Postscript I: Mystery of the Missing Tower

While looking over some of the older promotional material for the All-Japan Tower Association and the Stamp Rally, something caught my eye: they kept referring to it as the “20 Towers Stamp Rally”. Soon enough, I started noticing it everywhere, referenced on old Japanese tower otaku blogs or mentioned in the dusty, cobwebbed corners of official tower websites that someone likely forgot to update. What was the missing tower and what happened to it, I wondered. Was it in some long-forgotten corner of the country, forced to shut down when the tourists stopped coming, like so many towers not in the association? Or perhaps something more dramatic happened, like it was felled by one of the myriad natural calamities (earthquake, tsunami, eruption) that call Japan home? As a seasoned internet sleuth, it wasn’t long before I dug up the anticlimactic answer: it was both still standing and in business.

Gold Tower

Gold Tower, or “Play Park Gold Tower” as it is sometimes referred to (there seem to be some attractions for kids at the base), is located on the smallest of the four main Japanese islands, Shikoku. It’s in a small town called Utazu on the coast facing the Seto Inland Sea, right by where the Great Seto combined road/rail bridge connects Shikoku to the main island of Honshu. It’s a bit of a shame, as now there are no towers in the Stamp Rally on Shikoku, and Gold Tower is well-positioned by the bridge and railway so it would not have been too hard to fit into the itinerary as a small detour. For its modest location, Gold Tower is a surprisingly tall tower (158m), and if it was still in the Association, it would be the fifth tallest, barely edging out Kaikyo Yume Tower for the position behind the dubious “tower” that is the Umeda Sky Building. But why build such a huge tower in such a location? Sure, it has good views of the Great Seto bridge, but there’s already an elevator-type observation tower that’s far closer to the bridge, pretty much for the express purpose of viewing the bridge. Luckily, while conducted unrelated research the other day, I happened to stumble upon the answer, which in retrospect also explains the genesis of many other towers in the Association.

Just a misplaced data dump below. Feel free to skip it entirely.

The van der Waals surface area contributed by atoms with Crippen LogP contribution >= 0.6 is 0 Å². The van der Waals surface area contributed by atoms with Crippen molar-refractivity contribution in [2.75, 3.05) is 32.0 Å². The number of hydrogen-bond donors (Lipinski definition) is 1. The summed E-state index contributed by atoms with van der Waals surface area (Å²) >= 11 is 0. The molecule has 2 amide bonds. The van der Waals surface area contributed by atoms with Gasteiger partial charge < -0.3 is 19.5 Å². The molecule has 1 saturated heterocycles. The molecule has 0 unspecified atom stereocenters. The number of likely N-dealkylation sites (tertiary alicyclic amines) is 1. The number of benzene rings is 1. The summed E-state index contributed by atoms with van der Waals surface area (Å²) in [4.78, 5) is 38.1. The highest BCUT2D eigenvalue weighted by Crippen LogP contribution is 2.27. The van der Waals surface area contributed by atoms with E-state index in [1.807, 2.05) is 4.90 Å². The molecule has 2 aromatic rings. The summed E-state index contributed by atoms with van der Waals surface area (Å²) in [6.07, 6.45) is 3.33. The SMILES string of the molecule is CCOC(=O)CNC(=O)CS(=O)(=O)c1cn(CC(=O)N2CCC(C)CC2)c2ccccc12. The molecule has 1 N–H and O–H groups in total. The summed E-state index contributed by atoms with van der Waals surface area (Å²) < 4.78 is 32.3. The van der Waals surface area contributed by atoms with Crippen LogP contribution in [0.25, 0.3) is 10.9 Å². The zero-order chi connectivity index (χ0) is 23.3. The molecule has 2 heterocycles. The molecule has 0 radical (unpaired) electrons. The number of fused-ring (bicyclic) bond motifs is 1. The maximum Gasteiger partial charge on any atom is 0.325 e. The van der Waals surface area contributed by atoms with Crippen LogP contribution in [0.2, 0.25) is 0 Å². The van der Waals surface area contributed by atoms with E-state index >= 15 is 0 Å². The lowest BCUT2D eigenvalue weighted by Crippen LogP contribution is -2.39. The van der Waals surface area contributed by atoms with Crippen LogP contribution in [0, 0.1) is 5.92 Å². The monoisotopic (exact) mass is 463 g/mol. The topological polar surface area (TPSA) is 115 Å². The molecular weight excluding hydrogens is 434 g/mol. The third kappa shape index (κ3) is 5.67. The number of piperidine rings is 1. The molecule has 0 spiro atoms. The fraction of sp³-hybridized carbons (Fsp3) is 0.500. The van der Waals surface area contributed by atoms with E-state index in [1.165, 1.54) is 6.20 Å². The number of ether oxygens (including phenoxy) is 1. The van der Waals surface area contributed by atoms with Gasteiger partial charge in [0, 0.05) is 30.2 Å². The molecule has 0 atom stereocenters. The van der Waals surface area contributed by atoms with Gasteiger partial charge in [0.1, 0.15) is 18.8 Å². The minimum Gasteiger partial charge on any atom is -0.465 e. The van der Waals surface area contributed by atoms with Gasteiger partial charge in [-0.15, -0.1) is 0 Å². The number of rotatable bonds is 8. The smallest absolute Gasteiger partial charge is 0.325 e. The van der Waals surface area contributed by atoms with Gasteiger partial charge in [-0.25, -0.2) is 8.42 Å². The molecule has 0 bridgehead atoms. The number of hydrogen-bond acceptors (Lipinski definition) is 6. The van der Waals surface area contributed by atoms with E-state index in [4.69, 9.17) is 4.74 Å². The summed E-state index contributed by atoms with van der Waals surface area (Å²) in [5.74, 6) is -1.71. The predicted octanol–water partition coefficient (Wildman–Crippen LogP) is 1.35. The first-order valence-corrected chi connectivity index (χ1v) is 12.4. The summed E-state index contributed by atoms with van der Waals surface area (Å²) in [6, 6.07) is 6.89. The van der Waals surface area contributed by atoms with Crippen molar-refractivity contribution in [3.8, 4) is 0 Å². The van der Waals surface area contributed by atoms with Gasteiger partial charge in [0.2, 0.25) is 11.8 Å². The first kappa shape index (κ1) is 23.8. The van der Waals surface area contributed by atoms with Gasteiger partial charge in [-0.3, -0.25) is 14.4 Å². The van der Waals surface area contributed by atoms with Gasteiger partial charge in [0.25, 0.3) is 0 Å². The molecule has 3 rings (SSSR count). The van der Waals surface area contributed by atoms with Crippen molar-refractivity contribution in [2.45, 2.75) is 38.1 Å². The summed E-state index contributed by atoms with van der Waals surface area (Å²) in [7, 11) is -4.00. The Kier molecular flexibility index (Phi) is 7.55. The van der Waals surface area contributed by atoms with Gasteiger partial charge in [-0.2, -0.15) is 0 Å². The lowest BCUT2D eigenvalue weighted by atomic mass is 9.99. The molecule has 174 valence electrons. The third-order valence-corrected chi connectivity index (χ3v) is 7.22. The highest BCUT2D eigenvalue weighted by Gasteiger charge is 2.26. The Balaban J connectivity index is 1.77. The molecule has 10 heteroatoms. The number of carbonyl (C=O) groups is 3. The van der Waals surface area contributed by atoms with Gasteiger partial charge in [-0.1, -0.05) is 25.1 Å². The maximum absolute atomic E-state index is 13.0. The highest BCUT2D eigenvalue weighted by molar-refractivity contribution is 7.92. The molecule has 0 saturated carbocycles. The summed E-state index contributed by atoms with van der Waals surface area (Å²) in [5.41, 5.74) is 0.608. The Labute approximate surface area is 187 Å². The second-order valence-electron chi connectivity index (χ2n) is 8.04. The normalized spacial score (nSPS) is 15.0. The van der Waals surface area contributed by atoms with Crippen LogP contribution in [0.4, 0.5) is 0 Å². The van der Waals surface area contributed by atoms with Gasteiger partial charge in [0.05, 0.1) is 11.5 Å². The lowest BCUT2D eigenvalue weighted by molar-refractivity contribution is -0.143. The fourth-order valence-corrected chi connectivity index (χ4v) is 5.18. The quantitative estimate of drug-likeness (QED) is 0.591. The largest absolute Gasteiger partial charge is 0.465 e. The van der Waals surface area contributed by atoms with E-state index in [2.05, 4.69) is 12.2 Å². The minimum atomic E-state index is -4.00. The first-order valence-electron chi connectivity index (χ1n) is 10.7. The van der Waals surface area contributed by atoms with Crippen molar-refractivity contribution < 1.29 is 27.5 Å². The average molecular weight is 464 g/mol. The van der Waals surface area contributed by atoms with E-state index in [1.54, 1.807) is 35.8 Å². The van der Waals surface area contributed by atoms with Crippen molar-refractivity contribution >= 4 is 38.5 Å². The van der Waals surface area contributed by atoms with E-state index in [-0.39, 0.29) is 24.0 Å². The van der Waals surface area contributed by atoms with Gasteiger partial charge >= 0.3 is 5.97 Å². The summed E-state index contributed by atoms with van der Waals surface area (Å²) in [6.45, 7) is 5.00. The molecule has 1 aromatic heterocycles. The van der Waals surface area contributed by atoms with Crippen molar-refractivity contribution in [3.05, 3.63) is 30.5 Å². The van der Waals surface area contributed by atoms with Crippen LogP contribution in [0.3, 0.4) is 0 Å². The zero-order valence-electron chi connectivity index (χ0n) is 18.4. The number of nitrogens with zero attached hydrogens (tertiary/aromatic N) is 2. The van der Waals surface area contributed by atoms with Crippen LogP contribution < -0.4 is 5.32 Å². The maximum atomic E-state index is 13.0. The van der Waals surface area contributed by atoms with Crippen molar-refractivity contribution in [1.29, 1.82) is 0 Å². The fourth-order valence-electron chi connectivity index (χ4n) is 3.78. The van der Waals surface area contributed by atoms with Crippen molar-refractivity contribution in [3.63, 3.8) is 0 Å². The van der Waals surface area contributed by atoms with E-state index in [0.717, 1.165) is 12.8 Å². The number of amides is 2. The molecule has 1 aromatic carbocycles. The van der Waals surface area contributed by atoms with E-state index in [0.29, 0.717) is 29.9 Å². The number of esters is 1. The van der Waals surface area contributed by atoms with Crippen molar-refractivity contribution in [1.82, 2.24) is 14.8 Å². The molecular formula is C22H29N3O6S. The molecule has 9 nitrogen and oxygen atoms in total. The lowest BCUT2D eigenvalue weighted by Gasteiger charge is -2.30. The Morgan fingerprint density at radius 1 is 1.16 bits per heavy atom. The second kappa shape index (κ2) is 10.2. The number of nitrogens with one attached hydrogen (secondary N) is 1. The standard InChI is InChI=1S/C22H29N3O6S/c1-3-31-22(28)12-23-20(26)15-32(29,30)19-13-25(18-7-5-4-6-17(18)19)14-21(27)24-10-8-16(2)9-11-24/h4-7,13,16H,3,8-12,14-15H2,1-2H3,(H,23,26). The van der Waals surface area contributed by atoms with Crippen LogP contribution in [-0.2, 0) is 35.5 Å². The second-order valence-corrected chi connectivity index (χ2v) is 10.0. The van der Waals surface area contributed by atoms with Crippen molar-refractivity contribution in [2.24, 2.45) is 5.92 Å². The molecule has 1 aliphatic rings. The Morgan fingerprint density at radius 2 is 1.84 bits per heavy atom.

Above, I’ve put the opening years of every tower I’ve mentioned so far, 24 in all, on a timeline. There’s two clear clusters, or perhaps “tower booms”, one from 1954-1964, and one from 1986-1997. The first tower boom, which we can perhaps call the “Post-War Tower Boom”, coincides with Japan’s first post-occupation economic booms: the Jinmu Boom (1954-1957), the Iwato Boom(1958-1961), and the Olympics Boom (1962-1964). The towers built during this time, which start off with quite a few designed by our old friend the Tower Design King, are either practical TV towers or observation towers aimed at the increasingly prosperous population, buying TVs and travelling around. The observation towers are either in notable tourist destinations cities like Kyoto or Yokohama, or landmarks that would clearly benefit from an observation tower (Tojinbo, Goryokaku). Tsutenkaku in Osaka was built to replace a beloved landmark tower that had burned down, and once upon a time, Beppu was the Las Vegas of Japan. The key takeaway is that the locations for all the towers made sense, financial and otherwise.